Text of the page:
But it’s largely background noise at this point; the selling has become self-reinforcing after an error-laden speech from Trump containing only small-bore measures to fight the virus. When the European Central Bank decides to keep rates on hold, it seems to confirm to investors that officials aren’t doing enough.


Fears for the economic outlook batter commodities anew. Oil resumes its decline and palladium tumbles more than 20%.

More dislocations appear between major assets, as gold falls along with everything else. Gold usually gains in risk-off episodes because investors consider it a safe haven, but once again it looks like traders may be selling whatever is easy to sell. Bitcoin plunges too as cryptocurrencies implode.

In the U.S., shares are routed. For the second time in a week, the S&P 500’s drop triggers a 15-minute trading halt shortly after the open. The benchmark will close down 9.5% in the biggest one-day decline since Black Monday in 1987.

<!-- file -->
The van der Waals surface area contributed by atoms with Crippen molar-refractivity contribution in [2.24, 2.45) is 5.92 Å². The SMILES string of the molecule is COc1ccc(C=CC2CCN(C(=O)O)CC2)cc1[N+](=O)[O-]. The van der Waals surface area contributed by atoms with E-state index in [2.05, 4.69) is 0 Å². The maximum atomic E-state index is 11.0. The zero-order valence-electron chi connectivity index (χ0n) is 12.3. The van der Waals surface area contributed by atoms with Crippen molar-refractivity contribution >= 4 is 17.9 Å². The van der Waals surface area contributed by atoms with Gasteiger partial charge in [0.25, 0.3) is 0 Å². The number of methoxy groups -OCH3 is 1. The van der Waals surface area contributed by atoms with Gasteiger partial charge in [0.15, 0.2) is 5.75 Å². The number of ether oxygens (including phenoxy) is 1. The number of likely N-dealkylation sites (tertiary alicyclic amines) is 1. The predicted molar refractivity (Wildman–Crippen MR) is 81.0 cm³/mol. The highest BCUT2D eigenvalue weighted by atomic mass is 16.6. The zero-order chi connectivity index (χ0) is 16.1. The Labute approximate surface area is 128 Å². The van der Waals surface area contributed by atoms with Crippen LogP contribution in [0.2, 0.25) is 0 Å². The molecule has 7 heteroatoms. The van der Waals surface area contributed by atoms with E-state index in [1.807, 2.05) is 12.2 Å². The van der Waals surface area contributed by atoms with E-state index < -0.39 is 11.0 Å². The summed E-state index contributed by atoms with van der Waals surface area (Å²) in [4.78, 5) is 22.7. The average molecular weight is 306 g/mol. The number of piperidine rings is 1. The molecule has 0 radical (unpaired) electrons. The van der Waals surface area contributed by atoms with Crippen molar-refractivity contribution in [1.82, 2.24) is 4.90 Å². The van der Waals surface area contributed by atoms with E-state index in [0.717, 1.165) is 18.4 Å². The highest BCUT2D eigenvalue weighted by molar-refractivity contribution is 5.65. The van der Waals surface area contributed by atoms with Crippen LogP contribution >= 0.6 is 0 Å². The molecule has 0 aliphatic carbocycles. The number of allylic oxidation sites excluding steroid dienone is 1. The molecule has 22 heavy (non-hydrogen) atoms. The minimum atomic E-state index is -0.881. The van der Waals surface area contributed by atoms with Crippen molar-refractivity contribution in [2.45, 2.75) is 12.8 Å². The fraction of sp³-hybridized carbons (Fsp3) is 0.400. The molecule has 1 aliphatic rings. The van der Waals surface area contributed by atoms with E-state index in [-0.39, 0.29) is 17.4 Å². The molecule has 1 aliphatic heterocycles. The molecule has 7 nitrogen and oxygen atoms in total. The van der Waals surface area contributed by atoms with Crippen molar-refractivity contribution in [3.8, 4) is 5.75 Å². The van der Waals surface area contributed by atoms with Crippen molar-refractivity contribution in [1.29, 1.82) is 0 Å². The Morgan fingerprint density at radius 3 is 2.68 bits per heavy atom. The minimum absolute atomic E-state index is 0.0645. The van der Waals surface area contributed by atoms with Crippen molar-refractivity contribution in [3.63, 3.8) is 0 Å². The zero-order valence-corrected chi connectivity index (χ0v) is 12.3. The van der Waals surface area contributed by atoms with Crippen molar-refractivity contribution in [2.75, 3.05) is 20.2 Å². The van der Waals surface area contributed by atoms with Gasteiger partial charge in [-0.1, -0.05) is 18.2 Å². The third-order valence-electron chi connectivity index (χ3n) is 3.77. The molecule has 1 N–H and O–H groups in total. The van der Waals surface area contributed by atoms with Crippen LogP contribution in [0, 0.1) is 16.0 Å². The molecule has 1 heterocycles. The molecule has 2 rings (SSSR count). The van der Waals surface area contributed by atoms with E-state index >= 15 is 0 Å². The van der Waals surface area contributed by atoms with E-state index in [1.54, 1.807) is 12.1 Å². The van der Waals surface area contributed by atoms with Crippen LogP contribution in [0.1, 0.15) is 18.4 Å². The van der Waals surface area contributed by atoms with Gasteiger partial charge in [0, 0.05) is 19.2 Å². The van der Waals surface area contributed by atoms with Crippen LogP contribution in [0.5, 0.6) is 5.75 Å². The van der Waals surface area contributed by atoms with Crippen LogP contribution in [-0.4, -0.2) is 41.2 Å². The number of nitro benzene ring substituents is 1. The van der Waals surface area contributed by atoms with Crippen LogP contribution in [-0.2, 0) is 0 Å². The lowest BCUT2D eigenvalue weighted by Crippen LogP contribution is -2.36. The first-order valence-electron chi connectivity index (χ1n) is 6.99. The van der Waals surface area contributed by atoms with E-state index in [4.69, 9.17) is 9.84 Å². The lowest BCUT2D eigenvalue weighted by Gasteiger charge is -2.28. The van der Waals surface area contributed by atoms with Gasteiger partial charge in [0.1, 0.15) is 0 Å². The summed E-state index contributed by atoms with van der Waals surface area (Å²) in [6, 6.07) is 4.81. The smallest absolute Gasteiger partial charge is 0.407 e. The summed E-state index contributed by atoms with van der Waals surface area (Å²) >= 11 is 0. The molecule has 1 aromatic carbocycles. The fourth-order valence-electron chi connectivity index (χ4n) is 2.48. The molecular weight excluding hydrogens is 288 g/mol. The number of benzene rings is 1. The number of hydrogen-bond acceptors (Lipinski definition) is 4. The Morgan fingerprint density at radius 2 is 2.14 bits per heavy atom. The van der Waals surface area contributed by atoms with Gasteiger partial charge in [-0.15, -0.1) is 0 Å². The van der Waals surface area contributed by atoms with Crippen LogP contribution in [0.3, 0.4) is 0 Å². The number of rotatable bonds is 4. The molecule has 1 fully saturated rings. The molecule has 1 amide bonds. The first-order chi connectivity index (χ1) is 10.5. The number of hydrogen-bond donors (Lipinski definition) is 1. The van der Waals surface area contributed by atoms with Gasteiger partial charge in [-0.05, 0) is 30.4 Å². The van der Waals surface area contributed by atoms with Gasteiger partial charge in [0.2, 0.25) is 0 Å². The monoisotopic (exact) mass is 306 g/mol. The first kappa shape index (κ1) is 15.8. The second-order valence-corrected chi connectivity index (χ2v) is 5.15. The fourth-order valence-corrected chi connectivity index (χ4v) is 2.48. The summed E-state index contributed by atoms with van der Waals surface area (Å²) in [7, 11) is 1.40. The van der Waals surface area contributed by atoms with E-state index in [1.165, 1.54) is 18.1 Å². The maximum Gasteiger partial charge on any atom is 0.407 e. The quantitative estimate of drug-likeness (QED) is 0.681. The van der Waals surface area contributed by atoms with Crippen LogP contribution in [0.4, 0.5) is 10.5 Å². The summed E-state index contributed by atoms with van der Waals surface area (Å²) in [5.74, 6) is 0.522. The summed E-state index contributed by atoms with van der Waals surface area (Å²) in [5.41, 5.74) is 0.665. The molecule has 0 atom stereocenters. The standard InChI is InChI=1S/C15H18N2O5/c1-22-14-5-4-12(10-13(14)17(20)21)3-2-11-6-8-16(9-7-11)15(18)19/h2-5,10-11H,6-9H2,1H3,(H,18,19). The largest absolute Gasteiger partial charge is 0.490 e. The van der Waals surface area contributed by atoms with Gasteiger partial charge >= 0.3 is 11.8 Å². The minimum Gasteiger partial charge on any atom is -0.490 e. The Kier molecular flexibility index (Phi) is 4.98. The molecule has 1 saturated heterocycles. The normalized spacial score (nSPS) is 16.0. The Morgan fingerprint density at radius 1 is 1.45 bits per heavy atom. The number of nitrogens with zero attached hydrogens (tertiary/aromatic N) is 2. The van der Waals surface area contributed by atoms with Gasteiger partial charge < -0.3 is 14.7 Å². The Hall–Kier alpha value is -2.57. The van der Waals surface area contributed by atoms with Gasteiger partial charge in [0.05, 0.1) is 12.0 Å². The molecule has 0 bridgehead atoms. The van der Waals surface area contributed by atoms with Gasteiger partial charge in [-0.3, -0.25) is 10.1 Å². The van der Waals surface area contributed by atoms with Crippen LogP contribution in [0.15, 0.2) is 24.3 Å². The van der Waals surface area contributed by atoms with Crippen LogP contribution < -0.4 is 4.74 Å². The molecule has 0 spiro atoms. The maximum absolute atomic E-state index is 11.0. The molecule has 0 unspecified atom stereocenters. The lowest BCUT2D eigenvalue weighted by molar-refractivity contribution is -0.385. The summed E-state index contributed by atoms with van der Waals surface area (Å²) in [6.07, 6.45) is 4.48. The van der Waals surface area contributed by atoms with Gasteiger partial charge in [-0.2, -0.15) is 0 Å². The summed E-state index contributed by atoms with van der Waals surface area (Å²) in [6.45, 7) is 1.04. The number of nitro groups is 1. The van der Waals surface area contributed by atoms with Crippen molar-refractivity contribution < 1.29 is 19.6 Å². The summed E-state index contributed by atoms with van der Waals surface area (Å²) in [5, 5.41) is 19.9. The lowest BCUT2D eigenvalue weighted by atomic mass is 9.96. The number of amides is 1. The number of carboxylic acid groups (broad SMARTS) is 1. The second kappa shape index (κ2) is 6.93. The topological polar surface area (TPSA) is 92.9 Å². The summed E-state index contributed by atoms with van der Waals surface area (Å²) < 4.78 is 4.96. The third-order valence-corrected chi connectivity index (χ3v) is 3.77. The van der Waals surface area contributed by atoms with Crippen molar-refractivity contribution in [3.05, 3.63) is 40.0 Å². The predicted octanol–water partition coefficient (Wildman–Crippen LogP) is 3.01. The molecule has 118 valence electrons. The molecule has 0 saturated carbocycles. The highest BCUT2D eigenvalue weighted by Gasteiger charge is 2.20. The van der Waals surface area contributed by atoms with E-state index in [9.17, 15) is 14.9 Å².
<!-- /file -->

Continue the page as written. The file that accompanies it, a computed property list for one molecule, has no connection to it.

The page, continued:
The potential fiscal hit of the coronavirus suddenly shatters the appeal of the municipal bond market as a refuge, and it experiences the worst day on record.

As sentiment sours, investors and analysts start to contemplate what a sudden surge in demand will do to Treasury bills. The Libor-OIS spread, a measure of how the market is viewing credit conditions, expands to the widest level since 2009. The dollar jumps to the strongest since 2017.

With funding stresses still on display, the Federal Reserve Bank of New York injects almost $200 billion into the system and dramatically increases the amount it’s prepared to inject over the next month, promising a cumulative total above $5 trillion.